Disease Markers

Disease Markers / 2019 / Article

Research Article | Open Access

Volume 2019 |Article ID 5769514 | https://doi.org/10.1155/2019/5769514

Luis Miguel Canseco-Avila, Alexander Lopez-Roblero, Eleazar Serrano-Guzman, Javier Aguilar-Fuentes, Carlos Jerjes-Sanchez, Augusto Rojas-Martinez, Rocio Ortiz-Lopez, "Polymorphisms -455G/A and -148C/T and Fibrinogen Plasmatic Level as Risk Markers of Coronary Disease and Major Adverse Cardiovascular Events", Disease Markers, vol. 2019, Article ID 5769514, 7 pages, 2019. https://doi.org/10.1155/2019/5769514

Polymorphisms -455G/A and -148C/T and Fibrinogen Plasmatic Level as Risk Markers of Coronary Disease and Major Adverse Cardiovascular Events

Academic Editor: Mariann Harangi
Received16 Nov 2018
Accepted17 Mar 2019
Published01 Jul 2019


Some polymorphisms in genes codifying for fibrinogen have been correlated with plasma levels of this protein, and several studies reported their associations with acute cardiovascular events. In the present study, 118 subjects with unstable and stable coronary diseases were enrolled to determinate the associations among fibrinogen gene polymorphisms, plasma fibrinogen levels, and major cardiovascular adverse events in a sample of southwestern Mexico. The groups, including 81 control subjects, were matched for age, sex, body mass index, and sedentarism. Plasma fibrinogen levels and the polymorphisms 455G/A, -148C/T, +1689T/G, and Bcl I of the gene of fibrinogen were compared in all groups. Plasma fibrinogen levels (>465 mg/dl) were significant in patients with coronary disease. were associated with cardiovascular mortality during the follow-up analysis of the unstable coronary disease group (). The allelic loads of -455A and -148T were associated with ( and , respectively) and with coronary disease ( and , respectively). The follow-up of posterior events after an acute coronary event showed that the genetic load of the -148T allele was associated with major adverse cardiovascular events (, , ). and the fibrinogen polymorphisms -455G/A and 148C/T had association with MACE and coronary disease. This study suggests that these gene polymorphisms are associated with cardiovascular risk.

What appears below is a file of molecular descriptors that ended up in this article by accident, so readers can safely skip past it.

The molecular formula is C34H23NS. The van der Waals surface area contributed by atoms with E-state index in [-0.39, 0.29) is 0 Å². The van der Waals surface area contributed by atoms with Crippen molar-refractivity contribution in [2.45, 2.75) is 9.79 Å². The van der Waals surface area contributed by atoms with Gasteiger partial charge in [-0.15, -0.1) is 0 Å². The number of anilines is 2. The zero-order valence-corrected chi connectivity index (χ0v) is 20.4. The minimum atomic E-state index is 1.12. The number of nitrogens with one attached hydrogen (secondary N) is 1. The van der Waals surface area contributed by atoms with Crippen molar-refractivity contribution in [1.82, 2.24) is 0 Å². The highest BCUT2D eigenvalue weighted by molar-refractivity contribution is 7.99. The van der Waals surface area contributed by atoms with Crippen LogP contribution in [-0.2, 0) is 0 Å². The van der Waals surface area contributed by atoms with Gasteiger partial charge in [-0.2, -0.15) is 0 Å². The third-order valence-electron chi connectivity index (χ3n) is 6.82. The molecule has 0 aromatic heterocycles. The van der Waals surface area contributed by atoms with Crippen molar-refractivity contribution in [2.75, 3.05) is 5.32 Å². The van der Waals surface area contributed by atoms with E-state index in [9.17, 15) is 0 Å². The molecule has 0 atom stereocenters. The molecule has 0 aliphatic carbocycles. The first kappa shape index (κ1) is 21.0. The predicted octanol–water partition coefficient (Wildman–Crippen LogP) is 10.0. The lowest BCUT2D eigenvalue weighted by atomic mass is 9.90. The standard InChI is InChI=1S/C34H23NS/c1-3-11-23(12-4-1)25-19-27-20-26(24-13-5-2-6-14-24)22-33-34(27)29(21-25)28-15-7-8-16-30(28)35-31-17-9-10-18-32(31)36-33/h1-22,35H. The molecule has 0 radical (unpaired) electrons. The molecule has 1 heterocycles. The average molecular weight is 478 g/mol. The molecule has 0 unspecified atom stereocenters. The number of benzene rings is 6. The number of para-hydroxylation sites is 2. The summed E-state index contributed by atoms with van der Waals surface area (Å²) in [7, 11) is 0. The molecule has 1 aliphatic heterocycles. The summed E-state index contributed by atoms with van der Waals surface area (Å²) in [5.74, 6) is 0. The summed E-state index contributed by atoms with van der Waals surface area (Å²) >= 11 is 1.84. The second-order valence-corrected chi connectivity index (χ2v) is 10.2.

1. Introduction

The role of fibrinogen gene polymorphisms and protein levels as inflammation markers of cardiovascular risk has been evaluated in several epidemiological studies excluding Latin-American populations [14]. In vitro studies suggest that the synthesis of the β chain of fibrinogen is the limiting factor for the production of fibrinogen. Some polymorphisms of this gene may be associated with elevated levels of plasma fibrinogen. Since studies associating fibrinogen polymorphisms and cardiovascular risk have not included Latin-American populations [5, 6], we studied the associations among fibrinogen polymorphisms, plasma levels of the protein, and coronary disease, including unstable coronary disease (UCD) and stable coronary disease (SCD), and their associations with major adverse cardiovascular events (MACE) in a sample of southwestern Mexico.